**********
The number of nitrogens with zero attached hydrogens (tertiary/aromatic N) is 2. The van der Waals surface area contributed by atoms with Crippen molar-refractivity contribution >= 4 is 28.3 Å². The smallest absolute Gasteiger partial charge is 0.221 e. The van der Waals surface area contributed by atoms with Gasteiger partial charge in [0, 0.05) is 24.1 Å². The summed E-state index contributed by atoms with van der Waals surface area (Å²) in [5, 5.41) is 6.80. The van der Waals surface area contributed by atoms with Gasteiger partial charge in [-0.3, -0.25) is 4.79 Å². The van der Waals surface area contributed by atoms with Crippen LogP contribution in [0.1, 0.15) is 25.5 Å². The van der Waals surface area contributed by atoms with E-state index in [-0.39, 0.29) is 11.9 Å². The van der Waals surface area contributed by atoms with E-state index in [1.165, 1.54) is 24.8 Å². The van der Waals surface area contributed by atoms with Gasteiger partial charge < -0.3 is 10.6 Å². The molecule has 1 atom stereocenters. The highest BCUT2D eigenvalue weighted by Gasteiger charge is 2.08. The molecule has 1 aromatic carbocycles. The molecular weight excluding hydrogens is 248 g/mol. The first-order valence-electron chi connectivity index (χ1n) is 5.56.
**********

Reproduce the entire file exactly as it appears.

The number of nitrogens with zero attached hydrogens (tertiary/aromatic N) is 2. The van der Waals surface area contributed by atoms with Crippen molar-refractivity contribution >= 4 is 28.3 Å². The smallest absolute Gasteiger partial charge is 0.221 e. The van der Waals surface area contributed by atoms with Gasteiger partial charge in [0, 0.05) is 24.1 Å². The summed E-state index contributed by atoms with van der Waals surface area (Å²) in [5, 5.41) is 6.80. The van der Waals surface area contributed by atoms with Gasteiger partial charge in [-0.3, -0.25) is 4.79 Å². The van der Waals surface area contributed by atoms with Crippen LogP contribution in [0.1, 0.15) is 25.5 Å². The van der Waals surface area contributed by atoms with E-state index in [-0.39, 0.29) is 11.9 Å². The van der Waals surface area contributed by atoms with E-state index in [1.165, 1.54) is 24.8 Å². The van der Waals surface area contributed by atoms with Gasteiger partial charge < -0.3 is 10.6 Å². The molecule has 1 atom stereocenters. The highest BCUT2D eigenvalue weighted by Gasteiger charge is 2.08. The molecule has 1 aromatic carbocycles. The molecular weight excluding hydrogens is 248 g/mol. The first-order valence-electron chi connectivity index (χ1n) is 5.56.